Arguments in Daniels and Bradney: In early career, Repton averaged 4000 miles a year, expedited by increasingly swift coach-travel. Motion affected parkland design, structuring a shifting field of vision. (e.g., the sudden burst of scenery around a bend). Yet, after a coach accident in 1811, his “pathology of speed” became conflated with the ills of war economy: fast-growing conifers, quick wealth, and the indifference of the passer-by. Jane Bradney argues in “The Carriage-Drive in Humphry Repton’s Landscapes” that there was a gender dimension to carriage driving for daredevil young men or romantically inclined young women. The arrival of balloon travel in the 1780s gave a fresh perspective on space and time.
Anette Freytag’s arguments in “When the Railway Conquered the Garden:” Writing on the increased velocity of the railways from the mid-19th century, Paul Valéry could comment: “Over the last twenty years matter, space, and time have been altered so as not to resemble what they had always been before.” The dissolution of the space-time continuum, accelerating dramatically in our present day, began with Londoner’s weekends in the country in Repton’s day. But the dissolution of Valéry took off with the rail day-trips to the Alps from Vienna or the excursions to the seacoast from Paris. At a time when landscape designers were shaping the infrastructure of whole cities, the layout of parks like the Türkenschanzpark in Vienna or Buttes-Chaumont in Paris reflected the new technologies and velocities of transit: suspension bridges and tunnels. These were linked to a heightened sense of altitude and staccato-like scenic shifts. “Town and country are now separated only by a turn of the head,” concludes Freytag.
The Origins of the Parkway: Timothy Davis argues that the Brooklyn “park-way” (proposed to link Prospect Park to the City in 1868) betokens the adaptation of the Parisian boulevard to a new vision of a multi-lane pleasure drive. Horace Cleveland, pioneering the American boulevard of Commonwealth Avenue in Boston in 1856, would strive in 1869 for a straight arboretum drive to link two proposed parks in Chicago. From these early prototypes (looking back to the Cours or Mall), there would emerge the serpentine parkways of Buffalo (Olmsted & Vaux, 1870s) and the circuitous “Promenade” (from 1887 “Parkway”) of the Emerald Necklace. However, Philadelphia’s Benjamin Franklin Parkway of 1919-1920s sustained the grand boulevard style, revitalized by City Beautiful. Picturesque parkways remained rare.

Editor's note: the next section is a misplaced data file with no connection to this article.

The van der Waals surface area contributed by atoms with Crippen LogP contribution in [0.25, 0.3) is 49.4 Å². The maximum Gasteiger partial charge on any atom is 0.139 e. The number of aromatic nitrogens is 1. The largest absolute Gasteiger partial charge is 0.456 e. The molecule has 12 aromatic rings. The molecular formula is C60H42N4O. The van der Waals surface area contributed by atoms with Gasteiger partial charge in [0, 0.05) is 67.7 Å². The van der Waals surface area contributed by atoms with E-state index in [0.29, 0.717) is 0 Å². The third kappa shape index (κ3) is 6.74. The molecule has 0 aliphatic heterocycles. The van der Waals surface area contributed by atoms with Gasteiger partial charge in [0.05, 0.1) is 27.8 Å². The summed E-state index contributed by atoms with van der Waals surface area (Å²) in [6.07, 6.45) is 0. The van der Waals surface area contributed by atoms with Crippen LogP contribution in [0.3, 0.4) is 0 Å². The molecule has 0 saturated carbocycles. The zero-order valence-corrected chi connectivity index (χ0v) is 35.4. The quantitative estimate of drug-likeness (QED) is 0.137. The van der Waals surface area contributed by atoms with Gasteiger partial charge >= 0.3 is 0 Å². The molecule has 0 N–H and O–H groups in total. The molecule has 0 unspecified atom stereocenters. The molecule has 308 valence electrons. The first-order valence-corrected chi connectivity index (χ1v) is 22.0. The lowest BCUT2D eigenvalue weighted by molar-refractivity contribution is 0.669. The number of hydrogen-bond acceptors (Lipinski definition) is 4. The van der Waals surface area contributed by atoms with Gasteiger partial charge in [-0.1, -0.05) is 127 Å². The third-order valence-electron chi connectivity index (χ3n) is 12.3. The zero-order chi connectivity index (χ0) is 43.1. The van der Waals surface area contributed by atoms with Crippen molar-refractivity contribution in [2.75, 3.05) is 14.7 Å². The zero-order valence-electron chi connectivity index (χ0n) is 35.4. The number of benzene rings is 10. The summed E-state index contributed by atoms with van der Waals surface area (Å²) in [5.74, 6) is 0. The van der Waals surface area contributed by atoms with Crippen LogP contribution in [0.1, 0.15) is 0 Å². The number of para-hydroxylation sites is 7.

Norman Newton’s arguments on the emerging modern parkway: It was only with the completion of New York’s Bronx River Parkway after World War I that the parkway of the automobile came of age. This was still regarded as a pleasure-drive for recreational and scenic enjoyment. Limitation of access and expropriation of adjoining neighborhoods marked these out as departures from the boulevard. Key points were: 1) four-lane construction became common; 2) the curvatures began tight near the city, reflecting the initial era of horse-and-buggy automobiles, but eased into long curves up river as the construction proceeded to conclusion in the 1920s; 3) for the first time, separated highways occurred where topographical features dictated it; and 4) wide margins of land assured the “rural” without billboards.
Timothy Davis on the Rock Creek & Potomac Parkway (and Mount Vernon Memorial Highway): The DC parkway, initiated by the Senate Park Commission (1902) and authorized by Congress (1913), was a formative influence on the Bronx River Parkway (though it was finished later). It proved a “contested terrain”: between Georgetown and DC, the closed-valley-boulevard and the open-valley-picturesque exponents, and between sanitizing bureaucrats and African-American populations. Fulfilling Repton’s worst fears, the passer-by became indifferent to the fate of the displaced residents. Davis argues that in mediating tensions between progress and nostalgia, the MVMH created a new synthesis within a space-time matrix. Mary E. Meyers on the Blue Ridge Parkway: In Landscape Journal, Mary Meyers establishes some links in “education and apprenticeship” between the chief designer of the BRP, Stanley Abbott, and F. L. Olmsted, Sr., and between Olmsted and eighteenth-century aesthetic theories as represented by Humphry Repton. In particular, William Hogarth’s “Line of Beauty” appears key.
The Commemorative Landscape of Vimy Ridge: Unlike the Beaux-Arts/triumphal planning of American and British WWI cemeteries, this Canadian approach to commemorating war and peace (fusing battle-field, memorial, and cemetery) represents modernist architecture placed in a dynamic landscape of fluid space: with serpentine as much as axial sightlines, forest settings, and seasonal and diurnal shifts of mood.